In the previous blog post in this series, we considered a useful definition of “historical criticism” of the Bible. Put succinctly, historical criticism seeks to understand the origins of ancient texts in order to better get at the world “behind the text.” As the most read book ever written, the Bible qualifies as one of the most studied book, in the field of historical criticism.
But what are the roots of historical criticism, when it comes to the Bible? Where did historical criticism come from? Or to put it another way, what are the habits of mind, associated with historical criticism, that can influence how even Christians today read the Bible, and where did these habits originate?
In this second blog post from this series (the first one is here), we look at the first of two books that explore the history behind “historical criticism,” as seen through the lives of a group of 17th century European philosophers. “Part two” will come out about a week from now. Stick around.
Historical Criticism on the “Historical Criticism” Movement
Several books that I have recently read examines the question above in detail, by applying historical criticism to the development of historical criticism itself, by looking at the some of leading early figures of the movement, namely Isaac La Peyrère, Thomas Hobbes, and especially Baruch Spinoza. Steven Nadler, the author of A Book Forged in Hell: Spinoza’s Scandalous Treatise and the Birth of the Secular Age, tells us the story of Baruch Spinoza’s most controversial 17th century book, that really kick started the whole historical criticism movement.
Baruch Spinoza grew up in the Spanish Portuguese Jewish community of Amsterdam, in the Netherlands. Western Europe had been engulfed in a series of religious wars, commonly known as the Thirty Years War, where nearly 1 out of 4 (or 5) Europeans died, prior to the Peace of Westphalia, in 1648, as Roman Catholics and Protestants fought against one another for control of various parts of Europe. The conflagration pretty much ended the medieval social order established by the Holy Roman Empire, resulting in the development of various city-states and regional governments, each one declaring adherence to one form of Roman Catholic or Protestant confession, or another.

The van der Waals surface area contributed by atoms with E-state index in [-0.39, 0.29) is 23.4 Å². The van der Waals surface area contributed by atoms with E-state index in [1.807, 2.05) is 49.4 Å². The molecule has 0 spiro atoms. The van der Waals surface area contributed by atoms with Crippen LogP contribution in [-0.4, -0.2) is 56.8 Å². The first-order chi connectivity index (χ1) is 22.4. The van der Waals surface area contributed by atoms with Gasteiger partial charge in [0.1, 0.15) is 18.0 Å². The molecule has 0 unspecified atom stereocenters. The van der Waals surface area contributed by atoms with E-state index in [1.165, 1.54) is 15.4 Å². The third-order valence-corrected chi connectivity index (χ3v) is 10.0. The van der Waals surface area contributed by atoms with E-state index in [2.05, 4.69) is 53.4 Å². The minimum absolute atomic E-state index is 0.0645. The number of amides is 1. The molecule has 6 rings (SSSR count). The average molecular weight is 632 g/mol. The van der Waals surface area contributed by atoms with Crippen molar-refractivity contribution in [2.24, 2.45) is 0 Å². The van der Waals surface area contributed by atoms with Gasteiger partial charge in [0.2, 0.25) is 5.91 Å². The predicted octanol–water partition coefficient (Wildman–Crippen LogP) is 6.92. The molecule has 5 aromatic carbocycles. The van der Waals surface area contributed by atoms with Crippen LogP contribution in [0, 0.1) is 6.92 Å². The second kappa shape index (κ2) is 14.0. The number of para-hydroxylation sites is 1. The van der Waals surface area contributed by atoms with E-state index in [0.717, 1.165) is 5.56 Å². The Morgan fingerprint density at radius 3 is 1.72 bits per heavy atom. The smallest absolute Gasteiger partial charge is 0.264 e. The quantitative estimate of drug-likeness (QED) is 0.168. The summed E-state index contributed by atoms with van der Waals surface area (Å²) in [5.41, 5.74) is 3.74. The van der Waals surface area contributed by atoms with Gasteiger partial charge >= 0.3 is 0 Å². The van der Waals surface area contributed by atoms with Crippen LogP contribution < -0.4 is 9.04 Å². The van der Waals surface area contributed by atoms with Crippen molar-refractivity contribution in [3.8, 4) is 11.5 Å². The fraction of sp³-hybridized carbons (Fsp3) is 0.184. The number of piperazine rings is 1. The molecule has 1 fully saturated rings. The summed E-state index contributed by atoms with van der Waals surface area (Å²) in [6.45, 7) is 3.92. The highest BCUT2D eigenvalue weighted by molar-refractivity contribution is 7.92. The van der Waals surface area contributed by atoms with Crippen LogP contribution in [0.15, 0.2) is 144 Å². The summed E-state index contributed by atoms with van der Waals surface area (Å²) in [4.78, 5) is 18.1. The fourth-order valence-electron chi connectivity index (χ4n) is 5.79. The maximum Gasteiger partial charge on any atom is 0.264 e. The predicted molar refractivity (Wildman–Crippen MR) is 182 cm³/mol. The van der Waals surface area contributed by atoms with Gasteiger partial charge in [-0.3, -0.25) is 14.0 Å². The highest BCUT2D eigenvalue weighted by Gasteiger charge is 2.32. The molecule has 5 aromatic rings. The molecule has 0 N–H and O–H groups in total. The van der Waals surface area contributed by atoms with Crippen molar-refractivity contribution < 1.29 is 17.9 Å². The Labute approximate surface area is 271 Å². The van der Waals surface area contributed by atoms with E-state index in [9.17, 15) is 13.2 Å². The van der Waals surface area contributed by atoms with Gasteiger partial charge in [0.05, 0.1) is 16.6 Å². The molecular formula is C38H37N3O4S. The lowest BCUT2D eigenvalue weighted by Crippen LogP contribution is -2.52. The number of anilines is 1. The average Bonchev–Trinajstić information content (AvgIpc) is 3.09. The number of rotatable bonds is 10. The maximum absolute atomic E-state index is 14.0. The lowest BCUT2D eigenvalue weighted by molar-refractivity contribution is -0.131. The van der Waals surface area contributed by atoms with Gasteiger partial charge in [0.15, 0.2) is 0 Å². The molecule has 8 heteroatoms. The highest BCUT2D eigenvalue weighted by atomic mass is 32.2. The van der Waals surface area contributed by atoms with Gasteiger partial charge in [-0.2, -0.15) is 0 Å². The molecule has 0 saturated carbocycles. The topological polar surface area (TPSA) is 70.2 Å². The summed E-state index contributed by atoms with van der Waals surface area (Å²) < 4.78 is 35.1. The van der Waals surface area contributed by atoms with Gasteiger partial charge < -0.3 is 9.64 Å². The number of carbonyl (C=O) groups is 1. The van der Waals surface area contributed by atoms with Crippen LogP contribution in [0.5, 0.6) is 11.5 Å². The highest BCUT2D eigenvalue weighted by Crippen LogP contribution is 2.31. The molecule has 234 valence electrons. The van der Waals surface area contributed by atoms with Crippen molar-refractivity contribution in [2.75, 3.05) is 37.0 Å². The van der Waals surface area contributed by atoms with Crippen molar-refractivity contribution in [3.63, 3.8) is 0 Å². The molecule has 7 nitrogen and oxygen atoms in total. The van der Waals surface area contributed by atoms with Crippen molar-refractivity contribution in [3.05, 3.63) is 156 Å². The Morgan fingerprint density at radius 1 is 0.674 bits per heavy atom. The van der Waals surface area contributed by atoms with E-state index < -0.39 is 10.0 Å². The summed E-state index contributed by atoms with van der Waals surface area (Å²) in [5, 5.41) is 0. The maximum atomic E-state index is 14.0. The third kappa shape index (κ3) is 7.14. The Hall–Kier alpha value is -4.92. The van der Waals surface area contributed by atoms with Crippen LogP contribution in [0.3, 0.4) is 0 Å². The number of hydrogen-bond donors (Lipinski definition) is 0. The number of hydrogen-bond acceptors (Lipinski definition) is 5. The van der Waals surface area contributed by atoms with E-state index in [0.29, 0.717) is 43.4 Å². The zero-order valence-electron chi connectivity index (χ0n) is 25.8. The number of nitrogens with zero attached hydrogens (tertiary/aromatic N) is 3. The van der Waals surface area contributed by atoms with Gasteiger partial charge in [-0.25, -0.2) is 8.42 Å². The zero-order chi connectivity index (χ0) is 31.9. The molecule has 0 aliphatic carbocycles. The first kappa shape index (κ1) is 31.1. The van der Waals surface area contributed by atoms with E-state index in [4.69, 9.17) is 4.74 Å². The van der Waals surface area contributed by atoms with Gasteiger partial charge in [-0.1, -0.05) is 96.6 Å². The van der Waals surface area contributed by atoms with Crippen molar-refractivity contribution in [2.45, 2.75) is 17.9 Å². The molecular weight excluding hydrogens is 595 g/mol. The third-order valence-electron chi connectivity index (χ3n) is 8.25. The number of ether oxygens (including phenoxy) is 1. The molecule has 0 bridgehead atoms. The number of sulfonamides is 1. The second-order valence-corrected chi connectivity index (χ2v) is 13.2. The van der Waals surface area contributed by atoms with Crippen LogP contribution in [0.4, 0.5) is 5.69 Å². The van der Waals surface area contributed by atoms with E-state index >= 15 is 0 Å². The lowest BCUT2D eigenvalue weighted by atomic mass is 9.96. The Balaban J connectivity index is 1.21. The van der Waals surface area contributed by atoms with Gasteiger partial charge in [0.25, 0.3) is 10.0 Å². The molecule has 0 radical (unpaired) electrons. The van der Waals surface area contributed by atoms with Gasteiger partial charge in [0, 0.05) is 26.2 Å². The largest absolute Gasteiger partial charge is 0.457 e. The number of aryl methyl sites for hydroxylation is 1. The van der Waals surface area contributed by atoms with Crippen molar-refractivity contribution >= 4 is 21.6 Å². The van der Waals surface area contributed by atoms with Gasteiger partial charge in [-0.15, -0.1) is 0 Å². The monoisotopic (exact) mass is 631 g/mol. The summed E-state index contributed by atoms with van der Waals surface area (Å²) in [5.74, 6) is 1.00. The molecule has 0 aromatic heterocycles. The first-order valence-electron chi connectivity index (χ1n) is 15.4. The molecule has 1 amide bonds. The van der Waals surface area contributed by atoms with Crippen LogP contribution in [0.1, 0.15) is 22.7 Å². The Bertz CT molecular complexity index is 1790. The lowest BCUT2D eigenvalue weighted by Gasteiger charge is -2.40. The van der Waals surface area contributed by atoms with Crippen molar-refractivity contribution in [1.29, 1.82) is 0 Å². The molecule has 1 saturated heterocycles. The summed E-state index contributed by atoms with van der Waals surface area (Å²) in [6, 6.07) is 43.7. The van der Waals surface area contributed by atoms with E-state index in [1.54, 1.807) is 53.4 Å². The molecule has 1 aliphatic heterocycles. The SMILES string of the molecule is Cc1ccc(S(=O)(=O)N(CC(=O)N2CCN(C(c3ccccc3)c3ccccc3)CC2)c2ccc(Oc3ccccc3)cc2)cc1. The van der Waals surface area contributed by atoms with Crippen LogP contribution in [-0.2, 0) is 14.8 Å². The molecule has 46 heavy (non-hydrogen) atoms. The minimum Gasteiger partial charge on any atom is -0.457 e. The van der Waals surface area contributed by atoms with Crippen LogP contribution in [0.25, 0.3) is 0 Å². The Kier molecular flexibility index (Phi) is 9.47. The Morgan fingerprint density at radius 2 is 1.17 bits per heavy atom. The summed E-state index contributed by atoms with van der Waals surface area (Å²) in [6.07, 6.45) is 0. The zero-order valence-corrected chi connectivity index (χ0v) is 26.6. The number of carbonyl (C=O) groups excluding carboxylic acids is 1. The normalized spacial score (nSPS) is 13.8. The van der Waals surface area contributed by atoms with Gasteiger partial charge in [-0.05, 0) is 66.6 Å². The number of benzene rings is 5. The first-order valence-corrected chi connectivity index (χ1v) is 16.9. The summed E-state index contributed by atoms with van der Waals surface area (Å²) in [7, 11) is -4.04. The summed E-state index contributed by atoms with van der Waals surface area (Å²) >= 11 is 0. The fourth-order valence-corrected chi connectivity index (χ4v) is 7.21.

Spinoza’s family had been “conversos,” Jews who had been forced to convert to Christianity on the Iberian peninsula. However, such “conversos” were often viewed with suspicion by more established Christians, as to whether they were truly converted. When Spinoza’s family left to go to Amsterdam, to take advantage of the growing religious diversity there in the Netherlands, they were hoping to re-establish their roots in the Jewish faith. However, at age 23, Baruch Spinoza was expelled from the Jewish community in Amsterdam, for expressing theological views at the time that did not agree with the local rabbis. Spinoza had been raised to take over the family import business, but he was able to release himself from these obligations in order to dedicate himself fully to the task of doing philosophy.
He had been left in relative obscurity, until the publication of his Theologico-Political Treatise, in 1670. In his various writings, Spinoza argued that the hotly contested theological conflicts of the day could not be resolved by spiritual authorities alone. Rather, Spinoza argued for a type of “scientific” enterprise that would seek to resolve the conflicts between Roman Catholics, Protestants and Jews on how to interpret the Bible. But the development of his ideas led critics to conclude that Spinoza had become an atheist, and that his book(s) should be banned.